20 November 2009
At the movies: Precious.
Claireece “Precious” Jones (Gabourey Sidibe, in a remarkable and untraditional performance- like Summer Phoenix in Esther Kahn) is a sixteen year-old girl. She weighs over three hundred pounds, and she’s just become pregnant with her second child, both children the result of having been raped by her father. She lives with her physically and emotionally abusive mother Mary (Mo’Nique), and she is trying to find her way through alternative education systems as she is almost completely illiterate.
It’s 1987 New York, but it could be anywhere that there’s suffering. And Gabourey Sidibe may not look like the kind of girl we usually see in movies, but it could just as easily be your story.
After triumphing at Sundance back in January, both Oprah Winfrey and Tyler Perry came on to help promote awareness of the film. Based on Sapphire’s bestseller Push, Precious has since been on a snowball of success, winning audience awards and accolades left and right, creating intense discussions about the responsibilities of portraying black life onscreen between it adorers and detractors, and setting records for box office business during its limited five-screen release.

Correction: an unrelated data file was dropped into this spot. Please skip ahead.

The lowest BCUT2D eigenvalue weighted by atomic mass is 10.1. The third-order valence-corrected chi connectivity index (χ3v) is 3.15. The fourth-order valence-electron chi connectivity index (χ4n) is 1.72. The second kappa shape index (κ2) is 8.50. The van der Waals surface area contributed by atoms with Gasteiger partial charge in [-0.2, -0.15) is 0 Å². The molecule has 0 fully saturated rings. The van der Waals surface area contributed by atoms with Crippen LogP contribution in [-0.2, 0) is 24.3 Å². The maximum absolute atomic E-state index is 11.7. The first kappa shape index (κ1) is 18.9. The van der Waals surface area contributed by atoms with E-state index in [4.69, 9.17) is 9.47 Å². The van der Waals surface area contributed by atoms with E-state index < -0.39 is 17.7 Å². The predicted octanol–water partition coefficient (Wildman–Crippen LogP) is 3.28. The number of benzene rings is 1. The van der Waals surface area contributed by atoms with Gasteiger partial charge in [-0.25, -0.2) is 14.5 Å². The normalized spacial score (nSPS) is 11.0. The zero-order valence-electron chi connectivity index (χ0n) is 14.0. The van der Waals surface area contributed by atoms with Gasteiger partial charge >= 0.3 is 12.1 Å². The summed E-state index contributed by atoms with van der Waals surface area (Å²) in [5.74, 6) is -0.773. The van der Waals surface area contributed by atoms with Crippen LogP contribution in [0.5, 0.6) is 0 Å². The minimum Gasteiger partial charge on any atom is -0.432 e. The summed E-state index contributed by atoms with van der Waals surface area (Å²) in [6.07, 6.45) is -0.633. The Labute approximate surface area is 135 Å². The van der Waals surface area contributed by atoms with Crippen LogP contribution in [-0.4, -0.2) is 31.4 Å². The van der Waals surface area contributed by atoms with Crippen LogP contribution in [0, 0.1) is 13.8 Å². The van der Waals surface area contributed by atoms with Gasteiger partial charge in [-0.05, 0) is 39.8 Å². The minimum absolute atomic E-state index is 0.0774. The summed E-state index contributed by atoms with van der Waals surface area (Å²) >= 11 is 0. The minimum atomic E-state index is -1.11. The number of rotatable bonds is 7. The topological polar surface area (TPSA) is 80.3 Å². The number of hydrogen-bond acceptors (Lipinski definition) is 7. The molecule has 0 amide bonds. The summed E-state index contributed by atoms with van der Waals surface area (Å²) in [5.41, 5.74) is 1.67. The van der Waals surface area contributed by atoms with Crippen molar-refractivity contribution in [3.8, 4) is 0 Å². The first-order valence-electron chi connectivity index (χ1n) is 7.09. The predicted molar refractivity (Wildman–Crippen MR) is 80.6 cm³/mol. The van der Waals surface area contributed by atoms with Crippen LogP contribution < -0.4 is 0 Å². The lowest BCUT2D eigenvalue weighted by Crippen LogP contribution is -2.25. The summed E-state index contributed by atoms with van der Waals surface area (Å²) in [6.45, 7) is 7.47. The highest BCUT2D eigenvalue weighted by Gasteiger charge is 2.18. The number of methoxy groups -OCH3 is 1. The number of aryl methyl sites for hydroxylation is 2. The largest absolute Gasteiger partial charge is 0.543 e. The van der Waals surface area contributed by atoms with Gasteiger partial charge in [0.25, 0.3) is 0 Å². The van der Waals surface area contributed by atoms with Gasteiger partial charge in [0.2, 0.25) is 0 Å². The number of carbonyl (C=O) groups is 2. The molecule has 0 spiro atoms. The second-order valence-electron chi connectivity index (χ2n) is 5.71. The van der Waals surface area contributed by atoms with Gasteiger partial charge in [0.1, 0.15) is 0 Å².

“It’s this year’s Slumdog Millionaire,” some are saying, like that's a compliment. “It’s the film to beat,” say others. "It's the most racist film since The Birth of A Nation," or something to that effect, says critic Armond White, who pretty much called Tina Turner a race traitor (read his collection of early work The Resistance if you think I'm kidding) back in the 90s. So opinions, as you can imagine, are divergent.
Here’s the thing about Precious that nobody is really saying- it’s bonkers. It is near-operatic in its vision of oppression and liberation, feeling like a Douglas Sirk film that’s been stuffed into a Vittorio de Sica set (a connection made explicit by one of director Daniels' setpieces), and it understands that when you’re dealing with big emotions, sometimes you have to walk a fine line with camp. That precariousness adds much to the film’s impact, as do the central performances from Sidibe and Mo’Nique (who is destined for much awards love).
Add in a supporting cast that feels like a demented version of The Love Boat and Director Lee Daniels’ unorthodox choices, and you have a film that is absolutely singular in every way imaginable. The first time I saw it, I was impressed with the acting but didn't really see much else there. Now that the film has had time to grow in our national dialogue, now I get it. Precious is whatever it has to be to provoke an impassioned response from the viewer, and in that, it is wildly successful.